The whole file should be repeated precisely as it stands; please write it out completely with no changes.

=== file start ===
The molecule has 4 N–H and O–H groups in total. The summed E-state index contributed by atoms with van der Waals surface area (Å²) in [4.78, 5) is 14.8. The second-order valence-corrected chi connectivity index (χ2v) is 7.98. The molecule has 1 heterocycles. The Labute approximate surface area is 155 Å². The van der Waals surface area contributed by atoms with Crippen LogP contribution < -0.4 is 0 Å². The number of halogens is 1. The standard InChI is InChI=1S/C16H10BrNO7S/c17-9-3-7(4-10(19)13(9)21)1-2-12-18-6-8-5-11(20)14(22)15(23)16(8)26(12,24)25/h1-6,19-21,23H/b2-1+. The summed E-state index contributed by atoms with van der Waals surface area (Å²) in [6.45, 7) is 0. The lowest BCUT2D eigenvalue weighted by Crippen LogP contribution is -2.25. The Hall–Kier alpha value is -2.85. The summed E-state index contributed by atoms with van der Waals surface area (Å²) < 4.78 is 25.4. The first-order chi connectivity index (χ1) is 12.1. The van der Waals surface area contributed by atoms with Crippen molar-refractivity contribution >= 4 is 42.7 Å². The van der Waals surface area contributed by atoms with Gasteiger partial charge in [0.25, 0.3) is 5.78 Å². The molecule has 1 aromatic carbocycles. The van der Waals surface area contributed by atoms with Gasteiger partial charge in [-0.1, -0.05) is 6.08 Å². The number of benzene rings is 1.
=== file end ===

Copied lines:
The molecule has 4 N–H and O–H groups in total. The summed E-state index contributed by atoms with van der Waals surface area (Å²) in [4.78, 5) is 14.8. The second-order valence-corrected chi connectivity index (χ2v) is 7.98. The molecule has 1 heterocycles. The Labute approximate surface area is 155 Å². The van der Waals surface area contributed by atoms with Crippen LogP contribution < -0.4 is 0 Å². The number of halogens is 1. The standard InChI is InChI=1S/C16H10BrNO7S/c17-9-3-7(4-10(19)13(9)21)1-2-12-18-6-8-5-11(20)14(22)15(23)16(8)26(12,24)25/h1-6,19-21,23H/b2-1+. The summed E-state index contributed by atoms with van der Waals surface area (Å²) in [6.45, 7) is 0. The lowest BCUT2D eigenvalue weighted by Crippen LogP contribution is -2.25. The Hall–Kier alpha value is -2.85. The summed E-state index contributed by atoms with van der Waals surface area (Å²) < 4.78 is 25.4. The first-order chi connectivity index (χ1) is 12.1. The van der Waals surface area contributed by atoms with Crippen molar-refractivity contribution >= 4 is 42.7 Å². The van der Waals surface area contributed by atoms with Gasteiger partial charge in [0.25, 0.3) is 5.78 Å². The molecule has 1 aromatic carbocycles. The van der Waals surface area contributed by atoms with Gasteiger partial charge in [-0.1, -0.05) is 6.08 Å². The number of benzene rings is 1.